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‘Father Joseph’ documentary highlights work of Haitian priest Father Joseph Philippe

Colette Greenstein
Colette Greenstein has been a contributing arts & entertainment writer for the Banner since 2009. VIEW BIO
‘Father Joseph’ documentary highlights work of Haitian priest Father Joseph Philippe
Father Joseph in Fondwa, Haiti. (Photo: Photo: Floating World Pictures)

Jeff Kaufman came to Boston recently to screen his documentary “Father Joseph” at The Boston Foundation in conjunction with The Haiti Development Institute, The Institute for Justice and Democracy in Haiti, and the Raising Haiti initiative on October 7.

On the web

Produced by Floating World Pictures, “Father Joseph” DVD is available on DVD for purchase at www.raisinghaiti.org, where donations can also be made in support in the rebuilding of Haiti after Hurricane Matthew.

“When you actually spend time in Haiti, live in Haiti, you see how hardworking and entrepreneurial people are, and how much potential there is with everybody. Father Joseph’s vision has always been to empower the potential in people, and especially for Haiti—doing that through women,” said Kaufman of Haitian priest Father Joseph Philippe.

Philippe was scheduled to be in town that day for the screening and the Q&A, but returned to Haiti to assess the damage caused by Hurricane Matthew earlier that week.

Kaufman wrote, produced and directed the film about the Haitian Catholic priest who founded the country’s largest microfinance institution, Sevis Finansye Fonkoze, in 1994. The institution’s mission is to empower peasant women through literacy classes, small business training, and community-building loans.

Prior to this documentary, Kaufman directed and produced “The State of Marriage,” which won the audience award at The Globe Docs Festival in 2015. He also directed the 2012 documentary “The Savoy King: Chick Webb and the Music that Changed America,” about drummer and bandleader Chick Webb and Harlem’s legendary Savoy Ballroom.

The director first met Philippe at an event in Los Angeles. “I looked around and he was laughing and joking but also the one person not in a fancy suit. We started chatting and I thought ‘Oh my gosh, this guy is just amazing,’” recalled the director. Kaufman, who had been thinking about directing a film marrying faith and social justice, didn’t know if it would fit together or not, he said. “Every time I went to Haiti I was vetting father Joseph and he was vetting me, vetting us. We realized that he was the real thing,” said the director.

The documentary, which is available via iTunes, On Demand and other streaming services, is an intimate portrait of Philippe’s life and his passion to empower and equip Haitians with the tools to lift themselves out of poverty. It chronicles the literally life-changing work that he is doing in Haiti.

“I think people’s lives do really change when they take ownership of what they need to change, do it themselves, rather than to wait for someone to rescue them,” said Marcia S. Ross, the film’s producer.

Humble hero

Based in Fondwa, a small village in the western province of the Caribbean island between the towns of Léogane and Jacmel, Father Joseph helped to create the grassroots organization Peasant Association of Fondwa (APF) with the residents of Fondwa in 1988. Since coming to Fondwa, Father Joseph has also founded a 700-student K-14 school, an orphanage, a clean water project, a health clinic, and a radio station. In 2004, he founded The University of Fondwa, Haiti’s first rural and accredited college.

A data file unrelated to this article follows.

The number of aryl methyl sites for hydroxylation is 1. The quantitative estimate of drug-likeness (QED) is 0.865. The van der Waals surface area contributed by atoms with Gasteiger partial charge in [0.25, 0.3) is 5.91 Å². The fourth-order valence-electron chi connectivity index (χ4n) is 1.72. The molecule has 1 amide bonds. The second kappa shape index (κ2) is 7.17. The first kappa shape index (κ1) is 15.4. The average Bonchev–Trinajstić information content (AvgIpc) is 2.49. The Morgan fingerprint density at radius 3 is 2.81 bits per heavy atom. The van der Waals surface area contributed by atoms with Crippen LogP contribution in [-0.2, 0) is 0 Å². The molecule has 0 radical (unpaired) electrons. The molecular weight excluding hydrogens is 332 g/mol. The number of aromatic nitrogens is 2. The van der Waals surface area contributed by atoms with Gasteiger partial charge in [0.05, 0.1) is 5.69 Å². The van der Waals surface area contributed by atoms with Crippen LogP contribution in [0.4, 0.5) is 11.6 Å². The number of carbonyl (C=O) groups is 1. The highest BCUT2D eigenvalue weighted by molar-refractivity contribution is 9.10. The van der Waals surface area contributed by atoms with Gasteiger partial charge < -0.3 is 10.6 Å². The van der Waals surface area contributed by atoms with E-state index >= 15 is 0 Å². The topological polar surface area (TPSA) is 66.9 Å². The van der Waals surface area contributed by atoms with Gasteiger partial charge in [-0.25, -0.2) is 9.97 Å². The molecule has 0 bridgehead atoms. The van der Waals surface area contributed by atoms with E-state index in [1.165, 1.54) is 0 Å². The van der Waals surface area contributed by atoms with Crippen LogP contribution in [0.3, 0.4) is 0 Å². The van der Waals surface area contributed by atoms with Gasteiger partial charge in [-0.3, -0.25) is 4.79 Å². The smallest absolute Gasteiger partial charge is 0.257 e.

Of his work at the University, Father Joseph stated in the documentary, that “we are not doing emergency relief. We are doing sustainable development. We want to rebuild the country; that’s what I’m trying to do; to educate young people like Junior (Beauvais) to have a good education and to give back to the community what you have received.”

When the idea for the film was first floated by Kaufman to Father Joseph, the humble priest was against the film being made. “He didn’t want the movie. He didn’t understand why someone would want to tell the story,” said Ross. Born to peasant farmers in the mountains of Haiti, Father Joseph became a member of the Spiritan Catholic Holy Order, a Roman Catholic congregation of priests and lay brothers in 1982, where he was ordained as a priest. Father Joseph holds an undergraduate degree in accounting from the Université et Ecole de Commerce André E. Laroche in Port-au-Prince, Haiti, and a Master of Divinity degree from Catholic Theological Union in Chicago.

In the first year of the microfinance program, 10 branches were established. Today, there are 46 branches, 800 employees, and 250,000 savers in the program. However, getting financial and local support hasn’t always been easy. Over the years several of Phillipe’s close friends and colleagues were murdered because of their advocacy for the poor. And most recently, many of the businesses established over the past 25 years have been damaged or destroyed by the 2010 earthquake.

After Hurricane Matthew devastated the Fondwa region, Kaufman managed to speak with someone there who told him that there were “structures that had survived the earthquake that have now been torn down by the storm.” Kaufman noted that “Father Joseph has an amazing track record of rallying forces locally, hiring locally and rebuilding.”

Working with Father Joseph has been transformative for both Kaufman and Ross. “It’s the idea of living your life around purpose” that has been one of the key elements in Ross’ own growth. And Kaufman, who considers himself a cynical person, has seen firsthand that “The world can be made better if you get involved. We might not stop wars but we can change communities.”